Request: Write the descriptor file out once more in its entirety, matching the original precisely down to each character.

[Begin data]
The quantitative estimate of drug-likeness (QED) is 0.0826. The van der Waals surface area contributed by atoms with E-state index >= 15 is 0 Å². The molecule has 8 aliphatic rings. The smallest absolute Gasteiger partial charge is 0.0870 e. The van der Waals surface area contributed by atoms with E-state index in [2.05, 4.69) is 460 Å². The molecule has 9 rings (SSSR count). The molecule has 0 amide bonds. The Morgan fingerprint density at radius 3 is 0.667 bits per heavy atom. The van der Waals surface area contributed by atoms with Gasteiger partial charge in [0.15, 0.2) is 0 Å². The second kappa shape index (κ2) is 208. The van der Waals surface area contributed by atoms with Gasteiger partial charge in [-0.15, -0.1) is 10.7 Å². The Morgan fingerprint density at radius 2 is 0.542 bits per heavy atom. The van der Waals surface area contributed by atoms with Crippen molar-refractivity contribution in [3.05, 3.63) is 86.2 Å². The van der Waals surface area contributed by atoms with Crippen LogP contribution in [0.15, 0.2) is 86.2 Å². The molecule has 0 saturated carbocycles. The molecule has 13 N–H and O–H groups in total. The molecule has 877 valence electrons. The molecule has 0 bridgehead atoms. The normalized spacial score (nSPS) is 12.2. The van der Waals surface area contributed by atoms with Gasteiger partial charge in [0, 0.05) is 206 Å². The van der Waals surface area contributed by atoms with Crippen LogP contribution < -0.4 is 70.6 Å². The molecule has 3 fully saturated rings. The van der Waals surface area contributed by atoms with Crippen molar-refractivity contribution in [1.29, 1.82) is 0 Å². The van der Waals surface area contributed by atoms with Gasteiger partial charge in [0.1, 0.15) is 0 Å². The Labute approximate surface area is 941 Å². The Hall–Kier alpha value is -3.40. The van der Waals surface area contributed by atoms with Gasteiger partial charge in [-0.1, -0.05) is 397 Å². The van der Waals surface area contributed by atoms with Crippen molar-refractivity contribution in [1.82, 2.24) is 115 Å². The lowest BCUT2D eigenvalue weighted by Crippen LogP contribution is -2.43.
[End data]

The quantitative estimate of drug-likeness (QED) is 0.0826. The van der Waals surface area contributed by atoms with E-state index >= 15 is 0 Å². The molecule has 8 aliphatic rings. The smallest absolute Gasteiger partial charge is 0.0870 e. The van der Waals surface area contributed by atoms with E-state index in [2.05, 4.69) is 460 Å². The molecule has 9 rings (SSSR count). The molecule has 0 amide bonds. The Morgan fingerprint density at radius 3 is 0.667 bits per heavy atom. The van der Waals surface area contributed by atoms with Gasteiger partial charge in [0.15, 0.2) is 0 Å². The second kappa shape index (κ2) is 208. The van der Waals surface area contributed by atoms with Gasteiger partial charge in [-0.15, -0.1) is 10.7 Å². The Morgan fingerprint density at radius 2 is 0.542 bits per heavy atom. The van der Waals surface area contributed by atoms with Crippen molar-refractivity contribution in [3.05, 3.63) is 86.2 Å². The van der Waals surface area contributed by atoms with Crippen LogP contribution in [0.15, 0.2) is 86.2 Å². The molecule has 0 saturated carbocycles. The molecule has 13 N–H and O–H groups in total. The molecule has 877 valence electrons. The molecule has 0 bridgehead atoms. The normalized spacial score (nSPS) is 12.2. The van der Waals surface area contributed by atoms with Gasteiger partial charge in [0, 0.05) is 206 Å². The van der Waals surface area contributed by atoms with Crippen LogP contribution < -0.4 is 70.6 Å². The molecule has 3 fully saturated rings. The van der Waals surface area contributed by atoms with Crippen molar-refractivity contribution in [1.29, 1.82) is 0 Å². The van der Waals surface area contributed by atoms with Gasteiger partial charge in [0.1, 0.15) is 0 Å². The Labute approximate surface area is 941 Å². The Hall–Kier alpha value is -3.40. The van der Waals surface area contributed by atoms with Gasteiger partial charge in [-0.1, -0.05) is 397 Å². The van der Waals surface area contributed by atoms with Crippen molar-refractivity contribution in [1.82, 2.24) is 115 Å². The lowest BCUT2D eigenvalue weighted by Crippen LogP contribution is -2.43.